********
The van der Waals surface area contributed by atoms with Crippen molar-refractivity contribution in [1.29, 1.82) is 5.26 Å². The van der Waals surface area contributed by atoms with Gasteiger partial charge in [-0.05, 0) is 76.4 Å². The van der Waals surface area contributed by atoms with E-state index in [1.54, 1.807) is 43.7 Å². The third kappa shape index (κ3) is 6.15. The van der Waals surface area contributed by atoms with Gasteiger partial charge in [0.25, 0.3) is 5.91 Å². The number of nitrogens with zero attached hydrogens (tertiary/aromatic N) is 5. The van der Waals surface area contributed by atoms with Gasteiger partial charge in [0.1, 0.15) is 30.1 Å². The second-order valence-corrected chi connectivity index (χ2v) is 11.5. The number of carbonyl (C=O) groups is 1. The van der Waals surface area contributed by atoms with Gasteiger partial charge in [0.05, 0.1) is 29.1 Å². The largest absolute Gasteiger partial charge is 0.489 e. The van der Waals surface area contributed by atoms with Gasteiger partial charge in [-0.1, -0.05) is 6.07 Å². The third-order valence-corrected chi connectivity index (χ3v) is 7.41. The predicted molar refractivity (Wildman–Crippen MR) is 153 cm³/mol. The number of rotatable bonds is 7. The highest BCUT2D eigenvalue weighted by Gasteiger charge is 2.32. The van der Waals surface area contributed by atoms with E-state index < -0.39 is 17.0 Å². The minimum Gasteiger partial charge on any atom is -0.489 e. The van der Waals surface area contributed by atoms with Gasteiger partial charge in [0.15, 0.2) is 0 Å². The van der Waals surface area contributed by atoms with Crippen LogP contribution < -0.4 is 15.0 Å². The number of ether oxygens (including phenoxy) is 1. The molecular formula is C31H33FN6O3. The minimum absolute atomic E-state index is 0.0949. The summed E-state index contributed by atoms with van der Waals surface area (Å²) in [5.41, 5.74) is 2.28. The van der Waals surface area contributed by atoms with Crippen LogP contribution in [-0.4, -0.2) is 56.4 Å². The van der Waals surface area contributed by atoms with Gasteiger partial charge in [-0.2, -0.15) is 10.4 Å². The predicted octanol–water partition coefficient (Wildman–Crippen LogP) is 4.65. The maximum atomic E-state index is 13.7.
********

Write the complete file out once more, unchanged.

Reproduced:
The van der Waals surface area contributed by atoms with Crippen molar-refractivity contribution in [1.29, 1.82) is 5.26 Å². The van der Waals surface area contributed by atoms with Gasteiger partial charge in [-0.05, 0) is 76.4 Å². The van der Waals surface area contributed by atoms with E-state index in [1.54, 1.807) is 43.7 Å². The third kappa shape index (κ3) is 6.15. The van der Waals surface area contributed by atoms with Gasteiger partial charge in [0.25, 0.3) is 5.91 Å². The number of nitrogens with zero attached hydrogens (tertiary/aromatic N) is 5. The van der Waals surface area contributed by atoms with Gasteiger partial charge in [0.1, 0.15) is 30.1 Å². The second-order valence-corrected chi connectivity index (χ2v) is 11.5. The number of carbonyl (C=O) groups is 1. The van der Waals surface area contributed by atoms with Gasteiger partial charge in [0.05, 0.1) is 29.1 Å². The largest absolute Gasteiger partial charge is 0.489 e. The van der Waals surface area contributed by atoms with Gasteiger partial charge in [-0.1, -0.05) is 6.07 Å². The third-order valence-corrected chi connectivity index (χ3v) is 7.41. The predicted molar refractivity (Wildman–Crippen MR) is 153 cm³/mol. The number of rotatable bonds is 7. The highest BCUT2D eigenvalue weighted by Gasteiger charge is 2.32. The van der Waals surface area contributed by atoms with E-state index < -0.39 is 17.0 Å². The minimum Gasteiger partial charge on any atom is -0.489 e. The van der Waals surface area contributed by atoms with Gasteiger partial charge in [0.15, 0.2) is 0 Å². The van der Waals surface area contributed by atoms with Crippen LogP contribution < -0.4 is 15.0 Å². The number of ether oxygens (including phenoxy) is 1. The molecular formula is C31H33FN6O3. The minimum absolute atomic E-state index is 0.0949. The summed E-state index contributed by atoms with van der Waals surface area (Å²) in [5.41, 5.74) is 2.28. The van der Waals surface area contributed by atoms with Crippen LogP contribution in [-0.4, -0.2) is 56.4 Å². The van der Waals surface area contributed by atoms with Gasteiger partial charge in [-0.2, -0.15) is 10.4 Å². The predicted octanol–water partition coefficient (Wildman–Crippen LogP) is 4.65. The maximum atomic E-state index is 13.7.